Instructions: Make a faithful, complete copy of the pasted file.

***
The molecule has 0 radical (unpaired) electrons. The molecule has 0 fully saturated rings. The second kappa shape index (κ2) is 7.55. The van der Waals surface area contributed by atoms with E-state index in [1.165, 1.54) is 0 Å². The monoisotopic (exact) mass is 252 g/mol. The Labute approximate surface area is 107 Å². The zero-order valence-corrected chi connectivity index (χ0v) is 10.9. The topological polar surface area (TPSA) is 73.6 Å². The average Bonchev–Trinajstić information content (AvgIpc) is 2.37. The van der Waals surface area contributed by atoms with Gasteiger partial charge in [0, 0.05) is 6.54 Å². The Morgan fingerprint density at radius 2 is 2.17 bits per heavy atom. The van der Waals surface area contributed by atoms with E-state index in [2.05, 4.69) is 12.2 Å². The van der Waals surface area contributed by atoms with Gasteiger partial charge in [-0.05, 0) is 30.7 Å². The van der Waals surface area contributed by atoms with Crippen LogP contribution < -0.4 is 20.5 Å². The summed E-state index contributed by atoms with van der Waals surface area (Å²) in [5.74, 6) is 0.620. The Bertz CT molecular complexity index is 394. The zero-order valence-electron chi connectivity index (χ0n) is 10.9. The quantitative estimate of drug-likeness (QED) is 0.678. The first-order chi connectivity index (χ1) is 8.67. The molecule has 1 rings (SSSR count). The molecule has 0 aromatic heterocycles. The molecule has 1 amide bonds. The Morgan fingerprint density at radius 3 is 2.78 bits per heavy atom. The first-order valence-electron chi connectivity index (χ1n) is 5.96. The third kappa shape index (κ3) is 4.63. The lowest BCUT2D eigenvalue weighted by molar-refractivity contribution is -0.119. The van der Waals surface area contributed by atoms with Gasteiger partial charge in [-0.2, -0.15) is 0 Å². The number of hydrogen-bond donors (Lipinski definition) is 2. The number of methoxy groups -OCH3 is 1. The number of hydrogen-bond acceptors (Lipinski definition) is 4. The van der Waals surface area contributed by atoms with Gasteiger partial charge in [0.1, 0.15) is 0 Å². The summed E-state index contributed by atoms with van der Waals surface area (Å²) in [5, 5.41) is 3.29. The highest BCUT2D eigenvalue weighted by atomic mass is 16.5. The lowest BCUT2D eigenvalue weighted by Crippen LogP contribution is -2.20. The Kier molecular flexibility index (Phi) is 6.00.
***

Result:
The molecule has 0 radical (unpaired) electrons. The molecule has 0 fully saturated rings. The second kappa shape index (κ2) is 7.55. The van der Waals surface area contributed by atoms with E-state index in [1.165, 1.54) is 0 Å². The monoisotopic (exact) mass is 252 g/mol. The Labute approximate surface area is 107 Å². The zero-order valence-corrected chi connectivity index (χ0v) is 10.9. The topological polar surface area (TPSA) is 73.6 Å². The average Bonchev–Trinajstić information content (AvgIpc) is 2.37. The van der Waals surface area contributed by atoms with Gasteiger partial charge in [0, 0.05) is 6.54 Å². The Morgan fingerprint density at radius 2 is 2.17 bits per heavy atom. The van der Waals surface area contributed by atoms with E-state index in [2.05, 4.69) is 12.2 Å². The van der Waals surface area contributed by atoms with Gasteiger partial charge in [-0.05, 0) is 30.7 Å². The van der Waals surface area contributed by atoms with Crippen LogP contribution < -0.4 is 20.5 Å². The summed E-state index contributed by atoms with van der Waals surface area (Å²) in [5.74, 6) is 0.620. The Bertz CT molecular complexity index is 394. The zero-order valence-electron chi connectivity index (χ0n) is 10.9. The quantitative estimate of drug-likeness (QED) is 0.678. The first-order chi connectivity index (χ1) is 8.67. The molecule has 1 rings (SSSR count). The molecule has 0 aromatic heterocycles. The molecule has 1 amide bonds. The Morgan fingerprint density at radius 3 is 2.78 bits per heavy atom. The first-order valence-electron chi connectivity index (χ1n) is 5.96. The third kappa shape index (κ3) is 4.63. The lowest BCUT2D eigenvalue weighted by molar-refractivity contribution is -0.119. The van der Waals surface area contributed by atoms with Gasteiger partial charge in [-0.2, -0.15) is 0 Å². The number of hydrogen-bond donors (Lipinski definition) is 2. The number of methoxy groups -OCH3 is 1. The number of hydrogen-bond acceptors (Lipinski definition) is 4. The van der Waals surface area contributed by atoms with Gasteiger partial charge in [0.1, 0.15) is 0 Å². The summed E-state index contributed by atoms with van der Waals surface area (Å²) in [5, 5.41) is 3.29. The highest BCUT2D eigenvalue weighted by atomic mass is 16.5. The lowest BCUT2D eigenvalue weighted by Crippen LogP contribution is -2.20. The Kier molecular flexibility index (Phi) is 6.00.